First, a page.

New drugs law heralds the mass criminalisation of drug users

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Statewatch briefing:

Deputy prime minister Gianfranco Fini, the general secretary of Alleanza Nazionale (AN, the right wing National Alliance party) has presented a draft law that would lead to the wholesale criminalisation of drug users, removing the distinction between "soft" and "hard" drugs and criminalising the personal use and possession of relatively small amounts.

To punish drug users, the government wants to extend the use of "administrative sanctions" (such as the temporary withdrawal of passports, the suspension of driving license and the confiscation of mopeds or motorbikes) for offences deemed "not serious", while tightening the criminal law and sending more drug offenders to prison. The draft law was approved by the council of ministers (the government cabinet), and is now due to be examined by parliament. The measures introduced by the new law would reform the 1990 Iervolino-Vassalli law, which originally envisaged criminal sanctions for the possession and consumption of illegal substances above a specified average daily dose, but was amended by presidential decree following a referendum on 18 April 1993 in which the public voted for the de-criminalisation of possession of drugs for personal use.

In the report containing the proposed law, Fini dismisses the libertarian notion that taking illegal substances is a matter of personal choice:

"taking drugs is not a harmless exercise of freedom that does not tolerate interference, but rather, it is an act of rejection of the most fundamental duties of individuals towards the communities in which they ... live: the institutions [state have a duty to respond to such behaviour with a complex framework of measures"

He also explained that the reform of drug legislation was necessary as a result of recent judicial decisions, including a ruling by the Court of Cassation (Italy's highest appeal court) that found that possession of a larger amount of hashish than could be justified for "personal use", purchased jointly by a group of persons who were going on holiday together, did not amount to dealing.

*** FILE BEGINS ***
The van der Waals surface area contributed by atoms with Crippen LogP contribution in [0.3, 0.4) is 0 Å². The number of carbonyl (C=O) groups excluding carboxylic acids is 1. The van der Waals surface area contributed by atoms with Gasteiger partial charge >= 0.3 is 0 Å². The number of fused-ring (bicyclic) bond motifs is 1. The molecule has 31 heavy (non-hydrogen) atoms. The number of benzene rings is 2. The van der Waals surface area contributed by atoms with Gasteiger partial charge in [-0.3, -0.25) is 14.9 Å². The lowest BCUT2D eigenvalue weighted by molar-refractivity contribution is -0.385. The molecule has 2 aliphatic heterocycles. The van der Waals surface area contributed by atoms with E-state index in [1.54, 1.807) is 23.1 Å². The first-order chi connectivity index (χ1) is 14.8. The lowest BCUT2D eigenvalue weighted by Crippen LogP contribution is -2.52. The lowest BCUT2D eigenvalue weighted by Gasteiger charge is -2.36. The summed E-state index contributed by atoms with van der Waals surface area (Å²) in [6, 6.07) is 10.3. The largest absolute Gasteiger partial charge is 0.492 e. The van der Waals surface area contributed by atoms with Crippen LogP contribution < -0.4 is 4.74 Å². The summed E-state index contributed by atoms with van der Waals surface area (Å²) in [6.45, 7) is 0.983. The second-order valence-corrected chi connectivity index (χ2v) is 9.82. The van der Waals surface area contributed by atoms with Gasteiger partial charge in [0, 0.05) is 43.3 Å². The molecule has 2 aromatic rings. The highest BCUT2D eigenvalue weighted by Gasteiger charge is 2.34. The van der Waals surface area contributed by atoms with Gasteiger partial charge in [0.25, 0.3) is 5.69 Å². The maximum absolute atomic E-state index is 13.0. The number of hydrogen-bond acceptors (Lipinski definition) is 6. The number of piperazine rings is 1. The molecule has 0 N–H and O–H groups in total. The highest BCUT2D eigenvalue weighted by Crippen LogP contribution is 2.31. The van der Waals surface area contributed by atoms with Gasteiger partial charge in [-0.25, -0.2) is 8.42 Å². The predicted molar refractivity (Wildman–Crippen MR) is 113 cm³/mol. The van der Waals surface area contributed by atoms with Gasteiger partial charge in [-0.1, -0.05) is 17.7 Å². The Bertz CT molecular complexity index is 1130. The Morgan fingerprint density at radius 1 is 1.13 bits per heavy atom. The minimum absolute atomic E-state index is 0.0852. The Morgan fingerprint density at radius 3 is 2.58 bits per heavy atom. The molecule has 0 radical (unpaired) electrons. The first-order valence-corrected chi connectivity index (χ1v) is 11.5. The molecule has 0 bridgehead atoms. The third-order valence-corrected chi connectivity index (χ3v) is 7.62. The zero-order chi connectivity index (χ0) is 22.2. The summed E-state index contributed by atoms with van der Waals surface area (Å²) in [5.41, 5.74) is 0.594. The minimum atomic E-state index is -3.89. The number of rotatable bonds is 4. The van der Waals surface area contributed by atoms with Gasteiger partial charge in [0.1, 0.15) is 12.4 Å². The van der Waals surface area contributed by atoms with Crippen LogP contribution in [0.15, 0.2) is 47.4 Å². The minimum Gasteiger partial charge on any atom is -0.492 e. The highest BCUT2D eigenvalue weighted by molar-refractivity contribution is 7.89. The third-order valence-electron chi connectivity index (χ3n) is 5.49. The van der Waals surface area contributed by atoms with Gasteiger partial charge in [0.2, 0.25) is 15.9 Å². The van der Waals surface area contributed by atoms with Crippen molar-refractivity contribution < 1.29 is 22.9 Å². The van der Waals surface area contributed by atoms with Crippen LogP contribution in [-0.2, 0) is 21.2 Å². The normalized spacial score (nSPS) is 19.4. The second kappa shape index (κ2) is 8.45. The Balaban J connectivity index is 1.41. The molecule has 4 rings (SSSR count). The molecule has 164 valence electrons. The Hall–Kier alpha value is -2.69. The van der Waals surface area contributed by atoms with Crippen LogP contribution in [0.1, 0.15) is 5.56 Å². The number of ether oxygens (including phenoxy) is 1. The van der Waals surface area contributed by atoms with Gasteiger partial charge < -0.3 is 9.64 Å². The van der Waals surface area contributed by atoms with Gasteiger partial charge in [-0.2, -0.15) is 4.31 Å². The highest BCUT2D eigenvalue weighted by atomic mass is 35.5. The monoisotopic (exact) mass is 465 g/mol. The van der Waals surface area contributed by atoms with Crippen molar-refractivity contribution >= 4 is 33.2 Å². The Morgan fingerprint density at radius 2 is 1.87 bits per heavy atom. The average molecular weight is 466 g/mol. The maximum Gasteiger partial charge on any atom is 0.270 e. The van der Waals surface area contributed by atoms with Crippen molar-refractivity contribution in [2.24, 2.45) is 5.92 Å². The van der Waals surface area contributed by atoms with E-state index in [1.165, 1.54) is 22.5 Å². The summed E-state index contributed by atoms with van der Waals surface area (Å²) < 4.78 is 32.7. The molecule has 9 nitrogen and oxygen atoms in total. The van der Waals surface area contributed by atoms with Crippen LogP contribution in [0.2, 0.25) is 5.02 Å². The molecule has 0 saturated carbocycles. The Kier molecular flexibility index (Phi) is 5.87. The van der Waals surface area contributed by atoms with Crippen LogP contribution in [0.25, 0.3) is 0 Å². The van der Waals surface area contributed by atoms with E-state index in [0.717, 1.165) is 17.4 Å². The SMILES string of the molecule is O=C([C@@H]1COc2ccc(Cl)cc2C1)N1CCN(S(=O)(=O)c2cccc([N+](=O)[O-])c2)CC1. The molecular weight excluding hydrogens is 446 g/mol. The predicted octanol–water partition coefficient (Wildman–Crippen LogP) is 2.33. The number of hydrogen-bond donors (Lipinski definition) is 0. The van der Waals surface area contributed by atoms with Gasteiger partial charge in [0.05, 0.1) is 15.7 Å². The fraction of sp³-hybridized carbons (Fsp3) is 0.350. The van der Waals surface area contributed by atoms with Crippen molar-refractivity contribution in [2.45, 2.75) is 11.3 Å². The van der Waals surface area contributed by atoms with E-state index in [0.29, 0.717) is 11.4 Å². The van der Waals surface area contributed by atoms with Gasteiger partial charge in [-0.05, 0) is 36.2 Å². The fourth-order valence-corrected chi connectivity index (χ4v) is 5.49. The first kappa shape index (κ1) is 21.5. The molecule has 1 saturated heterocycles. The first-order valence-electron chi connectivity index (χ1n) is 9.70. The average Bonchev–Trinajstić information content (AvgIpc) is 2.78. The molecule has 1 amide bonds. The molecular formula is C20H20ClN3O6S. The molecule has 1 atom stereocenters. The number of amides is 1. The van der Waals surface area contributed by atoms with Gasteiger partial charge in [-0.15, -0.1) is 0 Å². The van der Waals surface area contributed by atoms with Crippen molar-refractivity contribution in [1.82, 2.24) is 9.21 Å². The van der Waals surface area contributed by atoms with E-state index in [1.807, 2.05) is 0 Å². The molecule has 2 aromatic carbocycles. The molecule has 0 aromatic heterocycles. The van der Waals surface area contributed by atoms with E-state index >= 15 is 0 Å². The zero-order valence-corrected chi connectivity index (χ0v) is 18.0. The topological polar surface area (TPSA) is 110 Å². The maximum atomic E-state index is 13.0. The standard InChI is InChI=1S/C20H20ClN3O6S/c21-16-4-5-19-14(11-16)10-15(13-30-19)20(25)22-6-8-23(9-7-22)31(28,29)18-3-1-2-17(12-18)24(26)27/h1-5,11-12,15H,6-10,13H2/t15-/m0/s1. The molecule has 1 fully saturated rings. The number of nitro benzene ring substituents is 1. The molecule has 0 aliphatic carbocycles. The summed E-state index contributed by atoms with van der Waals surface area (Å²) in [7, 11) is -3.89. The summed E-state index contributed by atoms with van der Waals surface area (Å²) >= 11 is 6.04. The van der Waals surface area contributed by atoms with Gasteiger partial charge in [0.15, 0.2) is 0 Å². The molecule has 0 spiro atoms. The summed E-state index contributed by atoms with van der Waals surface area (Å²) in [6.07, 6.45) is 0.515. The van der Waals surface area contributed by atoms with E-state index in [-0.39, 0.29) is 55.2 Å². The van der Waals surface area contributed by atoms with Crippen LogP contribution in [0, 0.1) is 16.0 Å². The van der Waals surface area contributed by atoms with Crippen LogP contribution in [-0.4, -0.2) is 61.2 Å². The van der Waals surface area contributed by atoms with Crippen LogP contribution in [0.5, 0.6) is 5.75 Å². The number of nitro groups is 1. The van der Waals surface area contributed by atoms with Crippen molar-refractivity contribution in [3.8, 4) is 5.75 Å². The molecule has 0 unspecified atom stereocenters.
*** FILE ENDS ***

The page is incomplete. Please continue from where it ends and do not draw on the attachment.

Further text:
Mass criminalisation of drug users

The proposed law seeks to overhaul drug legislation through the wholesale criminalisation of consumption and possession of drugs, rather than supply, and by eliminating the distinction between hard and soft drugs (such as cannabis and hashish), which Fini describes as "misleading", due to the fact that some substances derived from cannabis have higher contents of THC than was the case in the past. On the basis of Fini's generalisations, and only ten years after 55.4% of Italian voters supported the de-criminalisation of possession of small amounts of drugs for personal use and consumption, such acts are now set to be punished.

The complex "framework of measures" that Fini called for was approved unanimously by the Council of Ministers (the government cabinet) on 13 November 2003. It establishes an interministerial national committee to coordinate activities to counter drugs, headed by the Prime Minister, involving all of the ministers whose competencies are affected (art. 1.2). It places the National Observatory on Drugs under its control and also strengthens the centralisation of drugs fighting services under the Direzione Centrale per i Servizi Antidroga (DCSA, Central Direction for Anti-drug Services) - a high level police body responsible for coordinating and organising police services and activities to prevent and combat trafficking in illegal substances. The DCSA will have to be informed of any activity to counter drugs that is undertaken by any law enforcement agency, and will be expected to establish a d


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